Seb Beloe writes on the WHEB Group blog (republished with kind permission): When I started my career working for an environmental consultancy in the late 1990s one of my first projects was to analyse the world’s entire library of corporate environmental reports. It didn’t take long – only about 100 reports were being produced at the time. Most of these provided a thin veneer of ‘greenwash’, though some, like the Body Shop’s ‘Values Report’ ran to several hundred pages and could only be purchased in hard copy!
Needless to say things have changed substantially since then. KPMG’s 2013 analysis of company reporting counted more than 40,000 reports from 41 countries. According to the research 91% of the UK’s largest companies produced a corporate responsibility, environmental or sustainability report in 2013. In the US the equivalent figure was 86%, in Japan it was 98% and even in Kazakhstan, 25% of the country’s largest companies produced a corporate responsibility or equivalent report. In some countries of course, producing such a report is mandated and so coverage is essentially universal among large companies (for example in France, Denmark and South Africa).
ESG Integration: the ‘cause célèbre’ of responsible investing
Back in the 1990s, the investment world was largely ignorant of the still nascent efforts by companies to report on their environmental and social impacts. ‘ESG’ did not yet exist and in any case using it in investment would have been impossible with so few companies reporting on these issues, and even fewer providing any useful data.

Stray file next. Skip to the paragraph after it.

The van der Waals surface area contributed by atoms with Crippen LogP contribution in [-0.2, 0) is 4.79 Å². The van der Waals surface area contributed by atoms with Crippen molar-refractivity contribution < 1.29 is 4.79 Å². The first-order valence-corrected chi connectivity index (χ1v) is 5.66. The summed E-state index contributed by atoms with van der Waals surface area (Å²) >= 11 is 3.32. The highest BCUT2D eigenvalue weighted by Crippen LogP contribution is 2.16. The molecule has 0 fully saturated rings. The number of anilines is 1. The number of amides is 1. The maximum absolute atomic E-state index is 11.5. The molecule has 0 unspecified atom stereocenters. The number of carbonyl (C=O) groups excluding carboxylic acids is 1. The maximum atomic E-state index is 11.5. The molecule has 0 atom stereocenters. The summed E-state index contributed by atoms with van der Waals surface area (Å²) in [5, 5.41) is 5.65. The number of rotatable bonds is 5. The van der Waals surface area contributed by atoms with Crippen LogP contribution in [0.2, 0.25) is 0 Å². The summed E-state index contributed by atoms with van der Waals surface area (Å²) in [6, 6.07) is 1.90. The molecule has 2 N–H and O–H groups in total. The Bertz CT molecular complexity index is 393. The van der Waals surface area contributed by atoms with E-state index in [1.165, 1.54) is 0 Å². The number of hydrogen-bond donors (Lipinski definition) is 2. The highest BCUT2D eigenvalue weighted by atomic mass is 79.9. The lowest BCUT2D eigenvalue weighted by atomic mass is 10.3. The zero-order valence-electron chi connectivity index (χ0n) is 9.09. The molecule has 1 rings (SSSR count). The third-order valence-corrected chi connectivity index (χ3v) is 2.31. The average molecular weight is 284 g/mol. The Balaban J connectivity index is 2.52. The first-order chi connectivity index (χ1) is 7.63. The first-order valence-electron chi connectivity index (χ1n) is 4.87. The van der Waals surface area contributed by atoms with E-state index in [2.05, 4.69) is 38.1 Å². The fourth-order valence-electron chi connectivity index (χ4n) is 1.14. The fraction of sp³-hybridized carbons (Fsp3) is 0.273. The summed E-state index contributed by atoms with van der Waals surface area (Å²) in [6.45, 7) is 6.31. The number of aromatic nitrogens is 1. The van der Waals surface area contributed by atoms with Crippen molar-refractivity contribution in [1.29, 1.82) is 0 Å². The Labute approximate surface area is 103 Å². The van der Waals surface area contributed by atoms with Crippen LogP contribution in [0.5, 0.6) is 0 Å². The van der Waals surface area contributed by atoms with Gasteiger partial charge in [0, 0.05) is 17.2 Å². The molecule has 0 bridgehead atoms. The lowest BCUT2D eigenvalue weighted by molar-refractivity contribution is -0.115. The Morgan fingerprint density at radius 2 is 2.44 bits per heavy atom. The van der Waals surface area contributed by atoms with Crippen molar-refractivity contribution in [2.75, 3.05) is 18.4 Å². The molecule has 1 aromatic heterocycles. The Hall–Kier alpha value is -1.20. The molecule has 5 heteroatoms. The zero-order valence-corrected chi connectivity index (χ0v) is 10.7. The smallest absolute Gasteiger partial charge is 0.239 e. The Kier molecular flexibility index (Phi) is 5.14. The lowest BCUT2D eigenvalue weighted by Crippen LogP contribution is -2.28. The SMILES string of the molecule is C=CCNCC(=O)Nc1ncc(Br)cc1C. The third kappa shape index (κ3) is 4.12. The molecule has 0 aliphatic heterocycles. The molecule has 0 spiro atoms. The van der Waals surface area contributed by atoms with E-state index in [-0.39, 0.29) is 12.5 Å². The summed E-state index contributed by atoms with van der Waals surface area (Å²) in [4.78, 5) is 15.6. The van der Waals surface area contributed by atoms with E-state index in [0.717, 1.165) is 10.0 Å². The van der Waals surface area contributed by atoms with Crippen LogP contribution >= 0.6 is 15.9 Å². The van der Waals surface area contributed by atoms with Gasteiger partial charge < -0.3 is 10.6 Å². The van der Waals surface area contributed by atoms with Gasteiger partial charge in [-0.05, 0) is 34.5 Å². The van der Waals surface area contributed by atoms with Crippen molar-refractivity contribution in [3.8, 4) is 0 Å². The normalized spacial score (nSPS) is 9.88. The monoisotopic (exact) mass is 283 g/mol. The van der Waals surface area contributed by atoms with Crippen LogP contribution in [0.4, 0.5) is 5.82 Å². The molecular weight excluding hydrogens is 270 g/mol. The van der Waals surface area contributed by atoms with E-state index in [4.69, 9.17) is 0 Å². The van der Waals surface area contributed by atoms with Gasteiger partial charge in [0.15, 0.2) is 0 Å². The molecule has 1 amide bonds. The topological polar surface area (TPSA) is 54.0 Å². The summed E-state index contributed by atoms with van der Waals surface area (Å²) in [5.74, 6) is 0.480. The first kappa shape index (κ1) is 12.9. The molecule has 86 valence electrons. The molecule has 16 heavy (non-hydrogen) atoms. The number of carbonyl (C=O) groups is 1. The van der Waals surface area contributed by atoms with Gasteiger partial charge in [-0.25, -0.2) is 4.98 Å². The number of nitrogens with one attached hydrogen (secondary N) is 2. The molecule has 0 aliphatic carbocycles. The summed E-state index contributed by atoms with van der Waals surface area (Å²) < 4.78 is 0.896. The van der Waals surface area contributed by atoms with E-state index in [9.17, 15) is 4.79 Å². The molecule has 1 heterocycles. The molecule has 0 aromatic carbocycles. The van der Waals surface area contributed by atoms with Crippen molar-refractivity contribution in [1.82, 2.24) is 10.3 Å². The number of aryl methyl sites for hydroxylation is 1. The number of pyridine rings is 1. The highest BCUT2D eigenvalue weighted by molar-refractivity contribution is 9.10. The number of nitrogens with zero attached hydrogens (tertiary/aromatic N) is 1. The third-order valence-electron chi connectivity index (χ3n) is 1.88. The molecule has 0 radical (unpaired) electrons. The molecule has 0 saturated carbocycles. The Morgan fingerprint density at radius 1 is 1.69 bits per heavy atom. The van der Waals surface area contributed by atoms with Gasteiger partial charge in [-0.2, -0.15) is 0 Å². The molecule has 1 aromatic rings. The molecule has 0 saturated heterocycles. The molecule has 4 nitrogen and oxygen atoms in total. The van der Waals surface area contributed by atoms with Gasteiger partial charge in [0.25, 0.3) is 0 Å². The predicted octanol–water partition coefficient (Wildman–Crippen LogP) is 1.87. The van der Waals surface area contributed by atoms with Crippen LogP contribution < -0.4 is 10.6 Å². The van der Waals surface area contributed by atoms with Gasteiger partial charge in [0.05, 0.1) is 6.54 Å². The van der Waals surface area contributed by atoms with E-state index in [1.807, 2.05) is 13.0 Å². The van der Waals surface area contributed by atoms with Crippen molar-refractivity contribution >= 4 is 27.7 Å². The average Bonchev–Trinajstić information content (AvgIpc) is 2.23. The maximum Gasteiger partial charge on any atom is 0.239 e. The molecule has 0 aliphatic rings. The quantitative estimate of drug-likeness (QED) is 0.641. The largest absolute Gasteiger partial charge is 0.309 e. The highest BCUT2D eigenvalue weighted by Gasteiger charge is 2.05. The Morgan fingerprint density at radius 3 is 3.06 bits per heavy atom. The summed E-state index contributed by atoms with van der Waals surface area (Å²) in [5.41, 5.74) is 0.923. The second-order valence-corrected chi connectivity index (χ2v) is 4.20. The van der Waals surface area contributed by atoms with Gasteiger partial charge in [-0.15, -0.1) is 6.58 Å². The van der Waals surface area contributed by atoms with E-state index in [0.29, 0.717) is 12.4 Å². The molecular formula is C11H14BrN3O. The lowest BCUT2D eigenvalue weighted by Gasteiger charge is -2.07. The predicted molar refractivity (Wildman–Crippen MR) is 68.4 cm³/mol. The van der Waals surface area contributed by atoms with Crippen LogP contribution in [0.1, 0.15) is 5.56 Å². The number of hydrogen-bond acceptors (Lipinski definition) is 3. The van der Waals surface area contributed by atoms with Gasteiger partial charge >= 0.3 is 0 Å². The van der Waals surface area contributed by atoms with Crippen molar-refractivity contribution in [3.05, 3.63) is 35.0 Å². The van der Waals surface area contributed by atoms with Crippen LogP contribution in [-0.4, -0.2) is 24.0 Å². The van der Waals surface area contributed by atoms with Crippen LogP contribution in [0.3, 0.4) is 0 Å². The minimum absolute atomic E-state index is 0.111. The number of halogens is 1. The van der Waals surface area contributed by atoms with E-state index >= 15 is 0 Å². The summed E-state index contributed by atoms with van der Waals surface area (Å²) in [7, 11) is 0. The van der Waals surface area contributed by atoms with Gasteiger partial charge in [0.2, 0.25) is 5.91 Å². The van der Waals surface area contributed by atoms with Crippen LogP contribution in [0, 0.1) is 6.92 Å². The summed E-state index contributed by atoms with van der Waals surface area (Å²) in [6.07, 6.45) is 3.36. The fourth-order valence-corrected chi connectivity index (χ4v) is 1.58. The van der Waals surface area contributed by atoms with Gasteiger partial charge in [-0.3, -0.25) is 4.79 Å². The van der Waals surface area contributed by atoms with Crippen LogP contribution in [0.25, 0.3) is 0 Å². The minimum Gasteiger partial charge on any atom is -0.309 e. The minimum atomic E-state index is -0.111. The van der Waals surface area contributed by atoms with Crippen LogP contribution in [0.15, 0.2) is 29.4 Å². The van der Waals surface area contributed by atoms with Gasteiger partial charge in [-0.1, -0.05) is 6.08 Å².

Today of course, ethical investing, as defined by negative exclusionary screens has been overtaken by ‘ESG integration’ which has increasingly become the ‘cause célèbre’ for responsible investing. Nowhere is this clearer than in the evolution of the UN Principles for Responsible Investment (UN-PRI) where the ‘Integration of ESG’ is no less than the first of the six core principles.
In fact, after a cursory look at the UN-PRI, you would be forgiven for thinking that ESG integration is now a fully mainstream part of the investment agenda. The UN-PRI now counts its members in the thousands and their assets in the trillions (US$59 trillion at the last count). What’s more, the most recent assessment of signatories indicates that over 50% received either an ‘A’ or an ‘A+’ for the quality of their ESG integration.
ESG is focused on process, but sustainability is also about product
In the push to establish ESG as a core part of investment decision-making, this seems to suggest strong grounds for optimism, if not outright celebration. Unfortunately, we should be rather less sanguine about these results.
The stated goal of the UN-PRI is to ‘understand the implications of sustainability for investors and support signatories to incorporate these issues into their investment decision making and ownership practices’. ESG integration is certainly an important tool in understanding ‘the implications of sustainability for investors’. It is core to our own investment philosophy at WHEB Asset Management and helps us, we believe, to identify higher quality companies that are more likely to outperform peers who are less adept at managing these issues.